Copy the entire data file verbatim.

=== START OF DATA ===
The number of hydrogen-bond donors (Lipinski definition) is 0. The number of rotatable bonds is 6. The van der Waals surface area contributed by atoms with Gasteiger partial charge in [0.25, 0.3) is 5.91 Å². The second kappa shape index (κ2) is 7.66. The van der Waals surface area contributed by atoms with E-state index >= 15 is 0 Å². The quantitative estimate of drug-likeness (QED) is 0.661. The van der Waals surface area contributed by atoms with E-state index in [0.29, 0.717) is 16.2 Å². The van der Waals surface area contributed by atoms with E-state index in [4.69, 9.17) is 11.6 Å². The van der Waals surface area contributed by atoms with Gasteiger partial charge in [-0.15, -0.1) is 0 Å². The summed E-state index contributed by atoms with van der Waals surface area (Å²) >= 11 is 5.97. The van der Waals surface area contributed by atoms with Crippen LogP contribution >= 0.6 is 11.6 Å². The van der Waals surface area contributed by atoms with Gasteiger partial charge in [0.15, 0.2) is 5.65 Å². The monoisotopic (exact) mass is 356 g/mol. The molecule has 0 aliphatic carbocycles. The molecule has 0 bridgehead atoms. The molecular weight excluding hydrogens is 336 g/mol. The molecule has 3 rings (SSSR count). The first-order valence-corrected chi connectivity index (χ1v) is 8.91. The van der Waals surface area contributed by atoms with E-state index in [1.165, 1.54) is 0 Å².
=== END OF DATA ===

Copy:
The number of hydrogen-bond donors (Lipinski definition) is 0. The number of rotatable bonds is 6. The van der Waals surface area contributed by atoms with Gasteiger partial charge in [0.25, 0.3) is 5.91 Å². The second kappa shape index (κ2) is 7.66. The van der Waals surface area contributed by atoms with E-state index >= 15 is 0 Å². The quantitative estimate of drug-likeness (QED) is 0.661. The van der Waals surface area contributed by atoms with E-state index in [0.29, 0.717) is 16.2 Å². The van der Waals surface area contributed by atoms with E-state index in [4.69, 9.17) is 11.6 Å². The van der Waals surface area contributed by atoms with Gasteiger partial charge in [-0.15, -0.1) is 0 Å². The summed E-state index contributed by atoms with van der Waals surface area (Å²) >= 11 is 5.97. The van der Waals surface area contributed by atoms with Crippen LogP contribution >= 0.6 is 11.6 Å². The van der Waals surface area contributed by atoms with Gasteiger partial charge in [0.15, 0.2) is 5.65 Å². The monoisotopic (exact) mass is 356 g/mol. The molecule has 0 aliphatic carbocycles. The molecule has 0 bridgehead atoms. The molecular weight excluding hydrogens is 336 g/mol. The molecule has 3 rings (SSSR count). The first-order valence-corrected chi connectivity index (χ1v) is 8.91. The van der Waals surface area contributed by atoms with E-state index in [1.165, 1.54) is 0 Å².